Haitian Child With Cholera
A girl receives treatment for cholera at a cholera treatment center run by humanitarian organization Medecins Sans Frontieres, or Doctors Without Borders, in Port-au-Prince Aug. 31, 2012. Reuters/Swoan Parker

The United Nations on Thursday rejected a compensation claim from Haiti for its cholera victims, who currently number in the 600,000-range, including around 8,000 deaths.

In a statement to reporters, Martin Nesirky, U.N. Secretary-General Ban Ki-Moon’s spokesman, said that the claim was “not receivable” under terms of a 1946 convention, which laid out the U.N.'s immunity for its actions.

The epidemic, which is the worst in modern history, broke out after the January 2010 earthquake in the poorest country in the Western Hemisphere. It is thought that the U.N. itself unwittingly introduced the disease through leaking sewage pipes in one of its buildings, the BBC said.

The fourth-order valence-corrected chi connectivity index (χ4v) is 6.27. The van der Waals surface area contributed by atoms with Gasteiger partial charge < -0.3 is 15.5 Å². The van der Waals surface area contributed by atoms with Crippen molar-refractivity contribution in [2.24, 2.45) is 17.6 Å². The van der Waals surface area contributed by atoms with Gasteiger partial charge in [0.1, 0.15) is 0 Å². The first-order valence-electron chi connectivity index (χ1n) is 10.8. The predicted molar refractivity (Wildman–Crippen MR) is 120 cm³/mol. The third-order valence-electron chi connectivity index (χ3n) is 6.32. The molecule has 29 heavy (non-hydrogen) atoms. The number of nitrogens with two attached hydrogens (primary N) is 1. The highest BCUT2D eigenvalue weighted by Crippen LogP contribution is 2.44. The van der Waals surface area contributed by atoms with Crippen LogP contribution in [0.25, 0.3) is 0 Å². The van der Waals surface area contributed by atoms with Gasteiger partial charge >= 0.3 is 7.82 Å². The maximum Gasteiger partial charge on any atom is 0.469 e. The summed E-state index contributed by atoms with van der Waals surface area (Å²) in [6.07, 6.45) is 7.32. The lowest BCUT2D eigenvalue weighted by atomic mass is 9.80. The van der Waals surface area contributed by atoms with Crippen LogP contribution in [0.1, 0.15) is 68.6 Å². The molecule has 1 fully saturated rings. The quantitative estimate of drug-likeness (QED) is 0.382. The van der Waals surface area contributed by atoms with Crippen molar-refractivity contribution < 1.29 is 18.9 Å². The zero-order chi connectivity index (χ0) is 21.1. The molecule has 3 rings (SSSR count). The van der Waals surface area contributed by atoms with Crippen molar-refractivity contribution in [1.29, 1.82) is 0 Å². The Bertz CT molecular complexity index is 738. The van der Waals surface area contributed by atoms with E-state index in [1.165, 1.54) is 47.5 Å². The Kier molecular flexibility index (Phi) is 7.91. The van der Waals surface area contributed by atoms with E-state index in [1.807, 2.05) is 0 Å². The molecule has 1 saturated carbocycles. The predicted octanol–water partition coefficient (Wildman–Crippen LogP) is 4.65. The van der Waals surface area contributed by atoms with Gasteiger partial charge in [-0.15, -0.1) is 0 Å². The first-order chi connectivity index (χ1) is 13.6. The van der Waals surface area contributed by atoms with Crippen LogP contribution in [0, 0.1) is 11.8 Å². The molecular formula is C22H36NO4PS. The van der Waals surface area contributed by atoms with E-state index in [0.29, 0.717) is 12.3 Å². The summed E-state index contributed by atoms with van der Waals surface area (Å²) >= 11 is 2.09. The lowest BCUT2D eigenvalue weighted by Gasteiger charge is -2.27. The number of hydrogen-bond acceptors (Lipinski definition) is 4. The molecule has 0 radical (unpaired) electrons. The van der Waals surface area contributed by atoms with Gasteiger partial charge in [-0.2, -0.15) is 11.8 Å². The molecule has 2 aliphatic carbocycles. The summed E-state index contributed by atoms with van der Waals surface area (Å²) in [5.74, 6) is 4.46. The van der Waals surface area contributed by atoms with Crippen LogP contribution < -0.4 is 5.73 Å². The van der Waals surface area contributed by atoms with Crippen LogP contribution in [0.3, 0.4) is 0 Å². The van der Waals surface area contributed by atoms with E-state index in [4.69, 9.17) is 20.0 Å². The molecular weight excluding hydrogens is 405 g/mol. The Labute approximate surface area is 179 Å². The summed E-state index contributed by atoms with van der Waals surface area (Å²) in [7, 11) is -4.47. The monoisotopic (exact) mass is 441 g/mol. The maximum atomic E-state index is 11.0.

The U.N. has refused to accept responsibility, saying that the source of the outbreak is unidentifiable.

Lawyers for some of the victims said that the claim would have cost the U.N. more than $1 billion in damages, Al-Jazeera reported.

The U.N. also said that it would continue its rebuilding efforts in Haiti. "The secretary-general again expresses his profound sympathy for the terrible suffering caused by the cholera epidemic and calls on all partners in Haiti and the international community to work together to ensure better health and a better future for the people of Haiti," Nesirky said.

In December 2012, Ban announced the U.N. would be funding a $2.27 billion initiative to help eliminate cholera in Haiti and the Dominican Republic, the AP reported.